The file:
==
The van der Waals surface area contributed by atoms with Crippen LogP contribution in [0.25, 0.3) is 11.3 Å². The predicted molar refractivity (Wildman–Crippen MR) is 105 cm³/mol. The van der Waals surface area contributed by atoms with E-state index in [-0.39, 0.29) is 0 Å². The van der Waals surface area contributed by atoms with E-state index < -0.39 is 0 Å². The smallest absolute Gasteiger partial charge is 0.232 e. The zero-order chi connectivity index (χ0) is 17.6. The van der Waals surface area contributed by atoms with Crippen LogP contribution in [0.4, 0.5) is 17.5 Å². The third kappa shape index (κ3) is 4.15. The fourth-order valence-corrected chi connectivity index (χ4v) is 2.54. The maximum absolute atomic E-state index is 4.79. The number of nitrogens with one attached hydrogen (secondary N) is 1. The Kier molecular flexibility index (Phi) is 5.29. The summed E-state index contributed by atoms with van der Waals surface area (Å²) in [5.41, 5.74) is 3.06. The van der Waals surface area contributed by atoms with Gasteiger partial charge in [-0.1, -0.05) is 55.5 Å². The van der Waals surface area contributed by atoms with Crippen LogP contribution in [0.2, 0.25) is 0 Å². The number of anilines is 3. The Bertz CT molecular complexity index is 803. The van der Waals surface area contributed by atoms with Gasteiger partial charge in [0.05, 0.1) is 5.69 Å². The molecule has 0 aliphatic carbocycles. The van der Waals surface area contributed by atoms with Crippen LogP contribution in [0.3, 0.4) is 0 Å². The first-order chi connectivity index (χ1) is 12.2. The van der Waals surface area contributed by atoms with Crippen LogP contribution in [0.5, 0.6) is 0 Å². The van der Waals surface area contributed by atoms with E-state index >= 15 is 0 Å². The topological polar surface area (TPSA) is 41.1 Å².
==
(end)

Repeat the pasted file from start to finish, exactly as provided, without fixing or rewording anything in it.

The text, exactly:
The van der Waals surface area contributed by atoms with Crippen LogP contribution in [0.25, 0.3) is 11.3 Å². The predicted molar refractivity (Wildman–Crippen MR) is 105 cm³/mol. The van der Waals surface area contributed by atoms with E-state index in [-0.39, 0.29) is 0 Å². The van der Waals surface area contributed by atoms with E-state index < -0.39 is 0 Å². The smallest absolute Gasteiger partial charge is 0.232 e. The zero-order chi connectivity index (χ0) is 17.6. The van der Waals surface area contributed by atoms with Crippen LogP contribution in [0.4, 0.5) is 17.5 Å². The third kappa shape index (κ3) is 4.15. The fourth-order valence-corrected chi connectivity index (χ4v) is 2.54. The maximum absolute atomic E-state index is 4.79. The number of nitrogens with one attached hydrogen (secondary N) is 1. The Kier molecular flexibility index (Phi) is 5.29. The summed E-state index contributed by atoms with van der Waals surface area (Å²) in [5.41, 5.74) is 3.06. The van der Waals surface area contributed by atoms with Gasteiger partial charge in [-0.1, -0.05) is 55.5 Å². The van der Waals surface area contributed by atoms with Crippen LogP contribution in [0.2, 0.25) is 0 Å². The number of anilines is 3. The Bertz CT molecular complexity index is 803. The van der Waals surface area contributed by atoms with Gasteiger partial charge in [0.05, 0.1) is 5.69 Å². The molecule has 0 aliphatic carbocycles. The van der Waals surface area contributed by atoms with Crippen LogP contribution in [0.3, 0.4) is 0 Å². The first-order chi connectivity index (χ1) is 12.2. The van der Waals surface area contributed by atoms with Crippen LogP contribution in [0.5, 0.6) is 0 Å². The van der Waals surface area contributed by atoms with E-state index >= 15 is 0 Å². The topological polar surface area (TPSA) is 41.1 Å².